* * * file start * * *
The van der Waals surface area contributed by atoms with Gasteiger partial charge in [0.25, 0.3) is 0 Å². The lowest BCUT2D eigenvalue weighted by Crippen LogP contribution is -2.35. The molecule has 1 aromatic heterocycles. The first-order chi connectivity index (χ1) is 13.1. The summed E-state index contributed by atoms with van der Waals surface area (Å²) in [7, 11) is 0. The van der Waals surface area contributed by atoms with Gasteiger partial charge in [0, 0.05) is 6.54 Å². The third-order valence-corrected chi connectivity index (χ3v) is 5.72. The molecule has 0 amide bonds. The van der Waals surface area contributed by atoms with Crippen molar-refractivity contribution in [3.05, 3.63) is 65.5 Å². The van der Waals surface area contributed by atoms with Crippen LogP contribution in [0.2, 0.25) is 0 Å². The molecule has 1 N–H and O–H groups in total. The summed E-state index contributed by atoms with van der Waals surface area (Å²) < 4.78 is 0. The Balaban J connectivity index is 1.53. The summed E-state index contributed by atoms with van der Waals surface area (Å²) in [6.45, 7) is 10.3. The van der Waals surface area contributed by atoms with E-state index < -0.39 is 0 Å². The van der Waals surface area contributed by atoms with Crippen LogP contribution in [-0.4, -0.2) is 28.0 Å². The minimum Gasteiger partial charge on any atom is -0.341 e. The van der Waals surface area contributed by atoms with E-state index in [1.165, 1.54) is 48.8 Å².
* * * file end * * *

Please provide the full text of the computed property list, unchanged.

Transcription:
The van der Waals surface area contributed by atoms with Gasteiger partial charge in [0.25, 0.3) is 0 Å². The lowest BCUT2D eigenvalue weighted by Crippen LogP contribution is -2.35. The molecule has 1 aromatic heterocycles. The first-order chi connectivity index (χ1) is 13.1. The summed E-state index contributed by atoms with van der Waals surface area (Å²) in [7, 11) is 0. The van der Waals surface area contributed by atoms with Gasteiger partial charge in [0, 0.05) is 6.54 Å². The third-order valence-corrected chi connectivity index (χ3v) is 5.72. The molecule has 0 amide bonds. The van der Waals surface area contributed by atoms with Crippen molar-refractivity contribution in [3.05, 3.63) is 65.5 Å². The van der Waals surface area contributed by atoms with Crippen LogP contribution in [0.2, 0.25) is 0 Å². The molecule has 1 N–H and O–H groups in total. The summed E-state index contributed by atoms with van der Waals surface area (Å²) < 4.78 is 0. The Balaban J connectivity index is 1.53. The summed E-state index contributed by atoms with van der Waals surface area (Å²) in [6.45, 7) is 10.3. The van der Waals surface area contributed by atoms with E-state index < -0.39 is 0 Å². The van der Waals surface area contributed by atoms with Crippen LogP contribution in [-0.4, -0.2) is 28.0 Å². The minimum Gasteiger partial charge on any atom is -0.341 e. The van der Waals surface area contributed by atoms with E-state index in [1.165, 1.54) is 48.8 Å².